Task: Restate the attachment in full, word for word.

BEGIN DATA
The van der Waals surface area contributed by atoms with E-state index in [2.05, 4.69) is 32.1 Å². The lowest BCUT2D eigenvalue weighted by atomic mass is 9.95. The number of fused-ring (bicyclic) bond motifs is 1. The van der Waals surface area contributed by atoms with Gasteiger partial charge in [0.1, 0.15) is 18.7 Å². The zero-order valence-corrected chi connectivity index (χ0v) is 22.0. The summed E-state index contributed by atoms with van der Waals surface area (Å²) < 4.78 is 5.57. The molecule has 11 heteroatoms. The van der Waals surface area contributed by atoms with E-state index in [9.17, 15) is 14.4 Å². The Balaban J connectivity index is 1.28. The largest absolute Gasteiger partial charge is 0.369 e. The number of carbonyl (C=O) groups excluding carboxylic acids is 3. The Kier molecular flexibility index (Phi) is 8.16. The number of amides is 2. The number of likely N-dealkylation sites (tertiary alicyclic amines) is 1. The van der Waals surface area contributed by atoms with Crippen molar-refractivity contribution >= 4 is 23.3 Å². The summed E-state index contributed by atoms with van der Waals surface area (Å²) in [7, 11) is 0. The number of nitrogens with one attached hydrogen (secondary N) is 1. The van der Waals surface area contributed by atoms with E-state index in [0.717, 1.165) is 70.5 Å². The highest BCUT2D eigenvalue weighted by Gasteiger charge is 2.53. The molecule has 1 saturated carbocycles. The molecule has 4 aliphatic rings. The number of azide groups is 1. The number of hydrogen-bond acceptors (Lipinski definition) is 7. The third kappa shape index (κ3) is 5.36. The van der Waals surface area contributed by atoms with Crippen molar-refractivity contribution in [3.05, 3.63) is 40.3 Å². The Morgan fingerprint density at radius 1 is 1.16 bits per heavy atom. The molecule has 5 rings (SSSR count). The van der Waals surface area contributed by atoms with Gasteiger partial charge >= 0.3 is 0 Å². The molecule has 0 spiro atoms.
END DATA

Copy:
The van der Waals surface area contributed by atoms with E-state index in [2.05, 4.69) is 32.1 Å². The lowest BCUT2D eigenvalue weighted by atomic mass is 9.95. The number of fused-ring (bicyclic) bond motifs is 1. The van der Waals surface area contributed by atoms with Gasteiger partial charge in [0.1, 0.15) is 18.7 Å². The zero-order valence-corrected chi connectivity index (χ0v) is 22.0. The summed E-state index contributed by atoms with van der Waals surface area (Å²) < 4.78 is 5.57. The molecule has 11 heteroatoms. The van der Waals surface area contributed by atoms with E-state index in [9.17, 15) is 14.4 Å². The Balaban J connectivity index is 1.28. The largest absolute Gasteiger partial charge is 0.369 e. The number of carbonyl (C=O) groups excluding carboxylic acids is 3. The Kier molecular flexibility index (Phi) is 8.16. The number of amides is 2. The number of likely N-dealkylation sites (tertiary alicyclic amines) is 1. The van der Waals surface area contributed by atoms with Crippen molar-refractivity contribution >= 4 is 23.3 Å². The summed E-state index contributed by atoms with van der Waals surface area (Å²) in [7, 11) is 0. The number of nitrogens with one attached hydrogen (secondary N) is 1. The van der Waals surface area contributed by atoms with E-state index in [0.717, 1.165) is 70.5 Å². The highest BCUT2D eigenvalue weighted by Gasteiger charge is 2.53. The molecule has 1 saturated carbocycles. The molecule has 4 aliphatic rings. The number of azide groups is 1. The number of hydrogen-bond acceptors (Lipinski definition) is 7. The third kappa shape index (κ3) is 5.36. The van der Waals surface area contributed by atoms with Crippen molar-refractivity contribution in [3.05, 3.63) is 40.3 Å². The Morgan fingerprint density at radius 1 is 1.16 bits per heavy atom. The molecule has 5 rings (SSSR count). The van der Waals surface area contributed by atoms with Gasteiger partial charge >= 0.3 is 0 Å². The molecule has 0 spiro atoms.